'We hate poetry that has a palpable design upon us': John Keats' self-assured proclamation is nakedly emblazoned across two large projection screens, flanking Luke Wright. In Essex boy twangs, jiggling from foot to nervy foot, he repeats the phrase with rising incredulity, before slamming our country's most revered poet for being such a narrow-minded liar. Wright's balladry is overflowing with 'palpable design', from the thinly veiled political leanings of The Ballad of Dudley Livinstone (a particular chortle-inducer given the current climate), to the delicate messages of love and ambition in The Ballad of Chris and Ann's Fish Shop, but his denouncement of all things lacking palpable design at such an early stage in the proceedings- not to mention the searing self-awareness that accompanies it- makes it very difficult to criticise his decision to wield poetic propaganda all over us.
Likeability is one of Wright's strongest cards, and boy does he play it well. If you huff, puff and bemoan the very existence of live poetry- for Guardian readers and emotion perverts, do I hear you cry?- Luke Wright will challenge every un-believing bone in your body. With a voice that is - albeit resonant and pleasant- not unlike a voice you'd expect to hear excelling on the market-stall round of The Apprentice, he adopts an approach to entertainment that is at once educational, riotously fun, and heart-wrenchingly emotional. He's like the English teacher you always wish you'd had- or at least the kind that could 'own' young whippersnappers in any rap battle. Wright skillfully leads his audience through the historical arc of the ballad- beginning with iambic pentameter, and ending with Christina Aguilera. The message is clear from the start: the ballad was intended for the man on the street, and that is where it should remain. Hence, we are entertained with narrative goodies about 'Topman checks and Richard Hammond dreams', Xfactor contestant Melody, 'who had none', middle class families suffering not merely 'affluenza', but 'affluAIDs', and fat boys with fat appetites for violence and burgers.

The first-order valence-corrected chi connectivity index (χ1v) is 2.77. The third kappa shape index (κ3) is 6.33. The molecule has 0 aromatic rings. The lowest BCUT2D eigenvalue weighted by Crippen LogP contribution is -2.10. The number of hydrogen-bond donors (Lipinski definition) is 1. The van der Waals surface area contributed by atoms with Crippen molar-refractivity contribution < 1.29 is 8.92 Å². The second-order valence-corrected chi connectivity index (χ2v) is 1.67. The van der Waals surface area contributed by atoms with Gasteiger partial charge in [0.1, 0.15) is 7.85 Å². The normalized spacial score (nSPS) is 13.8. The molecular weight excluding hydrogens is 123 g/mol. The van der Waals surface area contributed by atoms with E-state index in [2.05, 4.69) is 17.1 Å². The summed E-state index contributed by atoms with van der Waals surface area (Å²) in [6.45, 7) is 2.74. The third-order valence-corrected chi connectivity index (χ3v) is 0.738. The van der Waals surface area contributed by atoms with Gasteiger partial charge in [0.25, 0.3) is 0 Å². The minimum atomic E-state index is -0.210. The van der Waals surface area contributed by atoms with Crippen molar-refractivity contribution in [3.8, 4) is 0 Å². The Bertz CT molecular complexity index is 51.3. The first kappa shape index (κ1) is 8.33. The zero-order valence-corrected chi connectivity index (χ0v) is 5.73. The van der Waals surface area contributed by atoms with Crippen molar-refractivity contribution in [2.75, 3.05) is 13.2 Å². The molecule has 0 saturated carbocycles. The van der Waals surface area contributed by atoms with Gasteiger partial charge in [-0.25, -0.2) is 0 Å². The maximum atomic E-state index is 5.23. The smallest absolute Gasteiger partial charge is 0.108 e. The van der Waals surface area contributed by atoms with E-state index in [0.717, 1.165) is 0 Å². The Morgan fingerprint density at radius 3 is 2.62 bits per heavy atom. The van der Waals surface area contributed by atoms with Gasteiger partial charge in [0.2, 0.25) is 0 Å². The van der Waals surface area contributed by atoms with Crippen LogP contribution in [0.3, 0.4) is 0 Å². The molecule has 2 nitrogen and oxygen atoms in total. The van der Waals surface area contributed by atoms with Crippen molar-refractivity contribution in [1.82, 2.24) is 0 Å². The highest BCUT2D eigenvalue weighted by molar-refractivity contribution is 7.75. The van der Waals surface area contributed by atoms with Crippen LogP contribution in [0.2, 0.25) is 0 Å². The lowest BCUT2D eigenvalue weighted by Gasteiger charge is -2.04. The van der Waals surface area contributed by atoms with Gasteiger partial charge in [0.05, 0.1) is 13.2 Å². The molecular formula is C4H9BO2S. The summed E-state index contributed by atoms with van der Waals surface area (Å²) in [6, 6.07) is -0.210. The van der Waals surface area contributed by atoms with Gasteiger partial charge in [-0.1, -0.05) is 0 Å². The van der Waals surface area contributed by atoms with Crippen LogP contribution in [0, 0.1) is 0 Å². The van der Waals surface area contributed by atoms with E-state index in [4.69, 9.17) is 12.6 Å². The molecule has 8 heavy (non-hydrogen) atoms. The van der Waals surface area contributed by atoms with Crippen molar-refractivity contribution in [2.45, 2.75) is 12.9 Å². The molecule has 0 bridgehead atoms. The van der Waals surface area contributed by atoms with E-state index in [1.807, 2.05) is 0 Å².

The whole show is accompanied by illustrations by Sam Ratcliffe. I don't know if his parents have told him yet, but Ratcliffe is undoubtedly the love child of Quentin Blake and Tim Burton, with doodles that would give your children delicious nightmares dripping in chip fat and smothered in gore. They are the perfect accompaniment to Wright's ballads, which are reminiscent at times of Roald Dahl on a particularly deviant day. The concoction of Ratcliffe and Wright's talents ensure that these Cynical Ballads are a well-rounded piece of theatre.
At times, Wright does appear to have an unwarranted chip on his shoulder, sometimes fuelling further comic class comparisons, but occasionally working to his detriment, as the bile-spitting bias becomes a little too unfounded. At times, his desire for sentimental gravitas becomes a little overpowering too- while the Ballad of Chris and Ann's Fish Shop pulls on your heartstrings in all the right ways, Wright's closing number- a singalong affair, backtracked by folksy wails and mournful guitars- sounds like a middle class version of The Streets (which is, unfortunately, not really a good thing), and slathers on the emotion with a bit too much zeal.
'Alternative' is not a word I want to use when talking about Luke Wright. Alternative suggests avant-garde inaccessibility, hipster experiments funded by Daddy's credit card, unitards and wigs. Wright's balladry is certainly alternative, but this show wraps up his alternative ramblings in a sheen of pop culture and boy-next-door accessibility. It's a corker- just don't bother if you're a Telegraph-reading, Boris-voting tax dodger.
Luke Wright's Cynical Ballads is at the Soho Theatre
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